ABNORMALITIES OF EXTRACRANIAL VESSELS
This disease involves intracranial as well as extracranial vessels which appear like a 'string of beads'. The patient presents with infarction as a result of thrombotic occlusion or haemorrhage from an associated saccular aneurysm, of which there is an increased risk. Transluminal angioplasty can be used to dilate a stenotic segment.
Dilated and narrowed segments of vessel. Produced by fibrosis of the lamina media.
Extracranial and intracranial dissections are an underdiagnosed cause of stroke in young persons. Spontaneous dissections occur in Marian's syndrome, fibromuscular dysplasia, migraine and hypertension. Pathological examination often reveals cystic degeneration or necrosis of the media.
TRAUMA TO CAROTID AND VERTEBRAL VESSELS
A direct blow to the neck, a sustained tight grip around the neck or a hyperextension injury may produce an intimal tear of the extracranial vessels. This may lead to dissection and occlusion.
The vertebral arteries arc particularly susceptible to trauma in view of their close relationship to the cervical spine at intervertebral foramina, the atlanto-axial joint and the occipito-atlantal joint. Carotid dissection may present with a painful isolated Horner's syndrome.
Angiography will confirm, and exploration and/or anticoagulant therapy may halt thrombus formation.
Pressure from a cervical rib can result in aneurysmal formation in the subclavian artery with endothelial damage, thrombus formation and embolisation down the arm or retrograde thrombus spread and embolisation to the vertebral and common carotid arteries.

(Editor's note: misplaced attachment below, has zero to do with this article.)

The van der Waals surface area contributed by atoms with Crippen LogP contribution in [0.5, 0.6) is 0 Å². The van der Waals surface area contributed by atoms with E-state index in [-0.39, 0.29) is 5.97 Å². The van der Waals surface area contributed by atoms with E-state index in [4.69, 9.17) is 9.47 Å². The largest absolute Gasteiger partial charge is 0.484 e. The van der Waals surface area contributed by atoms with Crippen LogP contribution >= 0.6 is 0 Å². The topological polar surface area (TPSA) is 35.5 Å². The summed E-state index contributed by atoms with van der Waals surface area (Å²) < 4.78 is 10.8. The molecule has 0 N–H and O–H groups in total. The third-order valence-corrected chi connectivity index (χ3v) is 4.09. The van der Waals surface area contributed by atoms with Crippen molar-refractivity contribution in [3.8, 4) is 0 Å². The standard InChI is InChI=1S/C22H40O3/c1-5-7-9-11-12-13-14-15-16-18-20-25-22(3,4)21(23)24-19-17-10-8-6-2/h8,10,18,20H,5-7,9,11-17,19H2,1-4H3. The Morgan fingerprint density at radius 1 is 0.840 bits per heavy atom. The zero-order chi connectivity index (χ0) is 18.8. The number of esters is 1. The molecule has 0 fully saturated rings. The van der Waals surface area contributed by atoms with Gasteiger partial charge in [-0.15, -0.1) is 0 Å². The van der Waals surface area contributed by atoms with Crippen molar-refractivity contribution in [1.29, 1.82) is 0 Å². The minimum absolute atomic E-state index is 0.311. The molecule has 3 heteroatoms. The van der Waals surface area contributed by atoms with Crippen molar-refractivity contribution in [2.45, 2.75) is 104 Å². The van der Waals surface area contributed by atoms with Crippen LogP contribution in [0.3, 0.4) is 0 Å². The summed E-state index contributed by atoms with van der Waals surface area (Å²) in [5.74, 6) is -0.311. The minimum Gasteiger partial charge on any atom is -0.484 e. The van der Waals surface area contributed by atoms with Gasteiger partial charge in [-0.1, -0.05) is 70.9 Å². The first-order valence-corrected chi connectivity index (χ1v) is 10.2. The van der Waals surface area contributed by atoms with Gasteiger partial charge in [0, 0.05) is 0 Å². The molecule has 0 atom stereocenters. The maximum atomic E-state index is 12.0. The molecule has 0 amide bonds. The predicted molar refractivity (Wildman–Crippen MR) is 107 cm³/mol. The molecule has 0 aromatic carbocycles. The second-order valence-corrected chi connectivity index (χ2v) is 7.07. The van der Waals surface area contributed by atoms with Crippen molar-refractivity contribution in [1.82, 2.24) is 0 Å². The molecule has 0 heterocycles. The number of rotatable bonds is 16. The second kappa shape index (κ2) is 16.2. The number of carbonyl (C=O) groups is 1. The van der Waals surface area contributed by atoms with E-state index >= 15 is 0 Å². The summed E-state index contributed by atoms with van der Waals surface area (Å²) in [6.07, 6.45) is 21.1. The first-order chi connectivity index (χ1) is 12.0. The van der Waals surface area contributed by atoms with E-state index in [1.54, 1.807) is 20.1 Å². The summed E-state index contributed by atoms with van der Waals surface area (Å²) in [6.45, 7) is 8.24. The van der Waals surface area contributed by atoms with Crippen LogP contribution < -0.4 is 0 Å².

Infection in structures close to the carotid artery can result in inflammatory change in the vessel wall and secondary thrombosis. In children, infection in the retropharyngeal fossa (tonsillar infection) may cause cerebral infarction. Meningitis (especially pneumococcal) may result in secondary arteritis and occlusion of intracerebral vessels as they cross the subarachnoid space.
Bilateral occlusion of the carotid artery at the siphon is followed by the development of a fine network of collateral arteries and arterioles at the base of the brain. This may be a congenital or acquired disorder associated with previous meningitis, oral contraception or granulomatous disease (e.g. sarcoidosis). Children present with alternating hemiplegia, adults with subarachnoid haemorrhage. There is no specific treatment though some use surgical revascularisation procedures.
A recessively inherited disorder. Accumulation of homocystine in blood damages endothelium and induces premature occlusive arterial disease. The significance of the heterozygote state is uncertain.
See Mitochondrial disorders (page 462)
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